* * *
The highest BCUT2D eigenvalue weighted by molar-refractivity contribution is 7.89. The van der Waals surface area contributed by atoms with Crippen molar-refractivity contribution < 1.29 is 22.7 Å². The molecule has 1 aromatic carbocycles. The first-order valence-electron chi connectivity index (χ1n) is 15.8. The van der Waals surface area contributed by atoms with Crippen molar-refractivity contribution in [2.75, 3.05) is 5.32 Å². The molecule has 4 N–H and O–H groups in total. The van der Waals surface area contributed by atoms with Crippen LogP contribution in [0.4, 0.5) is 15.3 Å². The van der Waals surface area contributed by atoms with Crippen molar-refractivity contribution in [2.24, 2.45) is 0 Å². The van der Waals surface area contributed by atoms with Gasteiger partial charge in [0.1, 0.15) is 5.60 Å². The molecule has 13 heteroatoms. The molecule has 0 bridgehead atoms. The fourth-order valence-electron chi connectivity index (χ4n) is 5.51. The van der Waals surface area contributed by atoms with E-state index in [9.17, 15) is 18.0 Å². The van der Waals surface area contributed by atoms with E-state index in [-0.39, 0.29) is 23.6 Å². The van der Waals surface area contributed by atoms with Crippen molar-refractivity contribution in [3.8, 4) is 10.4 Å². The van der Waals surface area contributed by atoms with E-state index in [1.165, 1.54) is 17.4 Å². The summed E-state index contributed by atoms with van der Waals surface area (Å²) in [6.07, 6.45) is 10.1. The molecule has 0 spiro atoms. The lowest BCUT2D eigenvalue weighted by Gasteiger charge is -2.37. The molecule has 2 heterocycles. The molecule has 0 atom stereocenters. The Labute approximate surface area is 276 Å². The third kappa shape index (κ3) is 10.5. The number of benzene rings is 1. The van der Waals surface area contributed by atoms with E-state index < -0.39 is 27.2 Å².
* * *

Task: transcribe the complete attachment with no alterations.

The highest BCUT2D eigenvalue weighted by molar-refractivity contribution is 7.89. The van der Waals surface area contributed by atoms with Crippen molar-refractivity contribution < 1.29 is 22.7 Å². The molecule has 1 aromatic carbocycles. The first-order valence-electron chi connectivity index (χ1n) is 15.8. The van der Waals surface area contributed by atoms with Crippen molar-refractivity contribution in [2.75, 3.05) is 5.32 Å². The molecule has 4 N–H and O–H groups in total. The van der Waals surface area contributed by atoms with Crippen LogP contribution in [0.4, 0.5) is 15.3 Å². The van der Waals surface area contributed by atoms with Crippen molar-refractivity contribution in [2.24, 2.45) is 0 Å². The van der Waals surface area contributed by atoms with Gasteiger partial charge in [0.1, 0.15) is 5.60 Å². The molecule has 13 heteroatoms. The molecule has 0 bridgehead atoms. The fourth-order valence-electron chi connectivity index (χ4n) is 5.51. The van der Waals surface area contributed by atoms with E-state index in [9.17, 15) is 18.0 Å². The van der Waals surface area contributed by atoms with E-state index in [-0.39, 0.29) is 23.6 Å². The van der Waals surface area contributed by atoms with Crippen molar-refractivity contribution in [3.8, 4) is 10.4 Å². The van der Waals surface area contributed by atoms with E-state index in [1.165, 1.54) is 17.4 Å². The summed E-state index contributed by atoms with van der Waals surface area (Å²) in [6.07, 6.45) is 10.1. The molecule has 0 spiro atoms. The lowest BCUT2D eigenvalue weighted by Gasteiger charge is -2.37. The molecule has 2 heterocycles. The molecule has 0 atom stereocenters. The Labute approximate surface area is 276 Å². The third kappa shape index (κ3) is 10.5. The number of benzene rings is 1. The van der Waals surface area contributed by atoms with E-state index < -0.39 is 27.2 Å².